WALT -- I quote Walt Disney at the top of every issue of Little Egypt Magic: “It’s kind of fun to do the impossible.” Walt began doing just that when he left Kansas in 1923 for Hollywood, where he soon gave us Mickey Mouse in Steamboat Willie, the first feature-length animated movie, Snow White (panned before it came out as “Disney’s Folly”), countless more ground breaking movies and television programs, product spinoffs galore, and songs that made you as happy as if there were a bluebird on your shoulder. (The best Disney music came from Milt Larsen’s lifelong friends, the Sherman brothers.) Walt’s most significant leap of faith crystallized in what has become known in show business lore as the Lost Weekend, when he cajoled artist Herb Ryman into sketching a 270-acre theme park like nothing the world had seen before. Herb completed the task, Walt took it off to New York to meet with backers, and Disneyland was born, with Walt Disney World and other sibling parks around the world to follow.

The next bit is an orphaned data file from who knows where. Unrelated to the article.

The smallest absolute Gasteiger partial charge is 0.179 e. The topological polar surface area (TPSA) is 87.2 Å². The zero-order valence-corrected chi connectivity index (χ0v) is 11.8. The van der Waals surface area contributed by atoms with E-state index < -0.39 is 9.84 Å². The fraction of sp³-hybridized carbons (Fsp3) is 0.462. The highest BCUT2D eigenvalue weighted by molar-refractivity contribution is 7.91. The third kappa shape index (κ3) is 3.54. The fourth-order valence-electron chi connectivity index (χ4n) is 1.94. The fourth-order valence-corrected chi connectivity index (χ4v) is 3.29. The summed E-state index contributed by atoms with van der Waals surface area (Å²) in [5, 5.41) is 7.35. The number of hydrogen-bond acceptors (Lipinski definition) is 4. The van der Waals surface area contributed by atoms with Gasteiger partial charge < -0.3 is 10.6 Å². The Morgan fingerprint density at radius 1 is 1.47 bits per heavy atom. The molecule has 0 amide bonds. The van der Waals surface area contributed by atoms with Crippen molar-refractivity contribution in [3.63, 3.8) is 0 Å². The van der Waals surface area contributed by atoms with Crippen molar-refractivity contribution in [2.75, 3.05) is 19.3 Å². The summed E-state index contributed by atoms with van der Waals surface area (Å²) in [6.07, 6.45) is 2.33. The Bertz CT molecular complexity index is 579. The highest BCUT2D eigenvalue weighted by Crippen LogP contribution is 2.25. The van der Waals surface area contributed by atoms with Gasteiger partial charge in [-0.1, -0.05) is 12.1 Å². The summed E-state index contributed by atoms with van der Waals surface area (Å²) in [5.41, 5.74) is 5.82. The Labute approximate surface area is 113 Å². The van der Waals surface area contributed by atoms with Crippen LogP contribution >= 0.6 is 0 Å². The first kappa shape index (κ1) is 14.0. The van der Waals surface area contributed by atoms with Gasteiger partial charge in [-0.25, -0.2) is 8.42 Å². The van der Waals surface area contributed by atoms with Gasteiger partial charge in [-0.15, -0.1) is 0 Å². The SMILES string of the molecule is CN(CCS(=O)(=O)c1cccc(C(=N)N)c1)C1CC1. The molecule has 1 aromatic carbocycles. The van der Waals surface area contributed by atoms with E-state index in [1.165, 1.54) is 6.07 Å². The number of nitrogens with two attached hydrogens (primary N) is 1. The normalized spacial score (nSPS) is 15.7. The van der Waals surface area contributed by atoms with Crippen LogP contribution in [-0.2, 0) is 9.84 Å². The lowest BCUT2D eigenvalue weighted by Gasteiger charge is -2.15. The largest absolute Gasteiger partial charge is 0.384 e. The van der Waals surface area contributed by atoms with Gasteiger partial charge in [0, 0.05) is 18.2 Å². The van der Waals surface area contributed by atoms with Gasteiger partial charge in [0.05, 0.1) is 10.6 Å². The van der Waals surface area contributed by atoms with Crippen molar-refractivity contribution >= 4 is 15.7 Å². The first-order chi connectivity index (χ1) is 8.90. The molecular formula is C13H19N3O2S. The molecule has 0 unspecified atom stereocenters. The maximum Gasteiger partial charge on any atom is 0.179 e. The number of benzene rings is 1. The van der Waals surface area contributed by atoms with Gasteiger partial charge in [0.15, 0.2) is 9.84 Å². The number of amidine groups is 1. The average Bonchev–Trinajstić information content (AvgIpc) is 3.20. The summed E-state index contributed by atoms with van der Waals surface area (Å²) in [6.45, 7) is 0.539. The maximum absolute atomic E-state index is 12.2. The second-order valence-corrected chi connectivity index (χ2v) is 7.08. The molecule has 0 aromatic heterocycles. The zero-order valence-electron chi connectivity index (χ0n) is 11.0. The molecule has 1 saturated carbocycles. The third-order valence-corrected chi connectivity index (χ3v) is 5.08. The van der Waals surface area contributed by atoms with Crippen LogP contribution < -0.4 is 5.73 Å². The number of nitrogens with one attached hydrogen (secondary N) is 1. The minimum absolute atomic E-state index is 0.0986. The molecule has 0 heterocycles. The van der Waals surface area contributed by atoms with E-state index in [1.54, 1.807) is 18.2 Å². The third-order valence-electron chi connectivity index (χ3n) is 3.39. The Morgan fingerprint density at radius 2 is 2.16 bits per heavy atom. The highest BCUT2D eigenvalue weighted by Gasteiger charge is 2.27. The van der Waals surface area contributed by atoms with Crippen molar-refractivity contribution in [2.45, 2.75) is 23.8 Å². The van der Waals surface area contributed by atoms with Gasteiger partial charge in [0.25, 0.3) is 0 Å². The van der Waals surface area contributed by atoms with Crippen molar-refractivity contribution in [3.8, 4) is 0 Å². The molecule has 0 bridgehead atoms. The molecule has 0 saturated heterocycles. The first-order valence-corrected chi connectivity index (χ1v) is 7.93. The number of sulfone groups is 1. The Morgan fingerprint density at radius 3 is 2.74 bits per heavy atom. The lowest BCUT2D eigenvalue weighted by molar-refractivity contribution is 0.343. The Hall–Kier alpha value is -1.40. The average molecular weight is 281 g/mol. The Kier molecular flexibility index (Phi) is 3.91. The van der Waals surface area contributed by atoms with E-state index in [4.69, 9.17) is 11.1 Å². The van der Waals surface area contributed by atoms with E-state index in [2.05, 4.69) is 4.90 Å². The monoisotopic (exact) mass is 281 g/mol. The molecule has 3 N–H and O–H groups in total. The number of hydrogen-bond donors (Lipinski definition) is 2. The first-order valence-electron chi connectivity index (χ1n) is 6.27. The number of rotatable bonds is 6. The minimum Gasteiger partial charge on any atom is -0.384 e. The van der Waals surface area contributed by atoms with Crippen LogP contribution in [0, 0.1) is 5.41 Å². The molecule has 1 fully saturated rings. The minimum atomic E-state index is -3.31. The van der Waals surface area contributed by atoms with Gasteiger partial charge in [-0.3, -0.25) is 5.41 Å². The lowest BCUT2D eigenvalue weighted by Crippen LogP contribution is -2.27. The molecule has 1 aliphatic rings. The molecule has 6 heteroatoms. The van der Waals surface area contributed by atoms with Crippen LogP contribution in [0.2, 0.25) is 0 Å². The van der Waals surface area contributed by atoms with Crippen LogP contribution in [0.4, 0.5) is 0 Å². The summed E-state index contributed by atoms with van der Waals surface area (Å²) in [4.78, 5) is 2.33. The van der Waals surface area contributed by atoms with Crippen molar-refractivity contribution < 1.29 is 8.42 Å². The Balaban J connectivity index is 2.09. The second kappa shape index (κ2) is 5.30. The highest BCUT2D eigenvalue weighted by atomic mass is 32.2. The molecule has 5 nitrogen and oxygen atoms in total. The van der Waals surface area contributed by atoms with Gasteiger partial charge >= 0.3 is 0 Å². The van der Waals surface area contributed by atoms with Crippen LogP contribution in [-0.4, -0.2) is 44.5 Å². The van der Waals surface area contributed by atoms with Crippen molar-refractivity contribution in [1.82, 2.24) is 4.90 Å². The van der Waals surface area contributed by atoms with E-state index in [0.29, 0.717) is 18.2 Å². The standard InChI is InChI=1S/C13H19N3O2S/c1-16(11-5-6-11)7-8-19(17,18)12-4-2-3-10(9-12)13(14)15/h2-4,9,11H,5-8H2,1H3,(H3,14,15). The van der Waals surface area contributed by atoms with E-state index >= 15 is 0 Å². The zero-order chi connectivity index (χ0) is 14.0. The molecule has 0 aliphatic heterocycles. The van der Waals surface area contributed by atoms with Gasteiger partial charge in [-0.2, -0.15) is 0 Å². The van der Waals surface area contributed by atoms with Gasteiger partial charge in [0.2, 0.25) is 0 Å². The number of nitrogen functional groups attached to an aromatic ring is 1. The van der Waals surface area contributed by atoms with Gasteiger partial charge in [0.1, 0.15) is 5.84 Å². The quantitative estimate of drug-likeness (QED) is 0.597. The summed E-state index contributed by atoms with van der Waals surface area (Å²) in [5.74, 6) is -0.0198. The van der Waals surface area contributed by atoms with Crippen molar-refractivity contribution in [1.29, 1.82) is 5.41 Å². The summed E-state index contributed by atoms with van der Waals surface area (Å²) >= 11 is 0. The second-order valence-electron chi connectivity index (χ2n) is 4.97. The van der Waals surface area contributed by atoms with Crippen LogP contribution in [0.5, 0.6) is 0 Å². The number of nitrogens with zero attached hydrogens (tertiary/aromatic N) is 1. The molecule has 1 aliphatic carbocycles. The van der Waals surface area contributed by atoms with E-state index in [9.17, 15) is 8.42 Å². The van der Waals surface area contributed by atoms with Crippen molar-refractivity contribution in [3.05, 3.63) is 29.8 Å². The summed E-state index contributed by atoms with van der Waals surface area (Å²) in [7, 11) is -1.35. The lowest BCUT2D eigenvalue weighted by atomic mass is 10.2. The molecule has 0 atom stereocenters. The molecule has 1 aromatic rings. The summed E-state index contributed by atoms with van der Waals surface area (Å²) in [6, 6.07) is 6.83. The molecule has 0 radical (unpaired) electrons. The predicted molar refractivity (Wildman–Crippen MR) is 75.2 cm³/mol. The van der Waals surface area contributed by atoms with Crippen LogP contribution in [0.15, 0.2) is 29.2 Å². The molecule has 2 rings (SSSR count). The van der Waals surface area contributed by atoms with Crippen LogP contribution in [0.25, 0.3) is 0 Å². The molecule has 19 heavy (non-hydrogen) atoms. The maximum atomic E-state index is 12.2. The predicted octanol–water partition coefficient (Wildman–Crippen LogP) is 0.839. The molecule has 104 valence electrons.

Early transportation at Walt Disney World.

The early Disneyland had a magic shop, sometimes two, that provided employment to the likes of Aldini, Leo Behnke, and Steve Martin. I’d like to think that Walt enjoyed them and, if he were alive today, would still have them open in all the parks.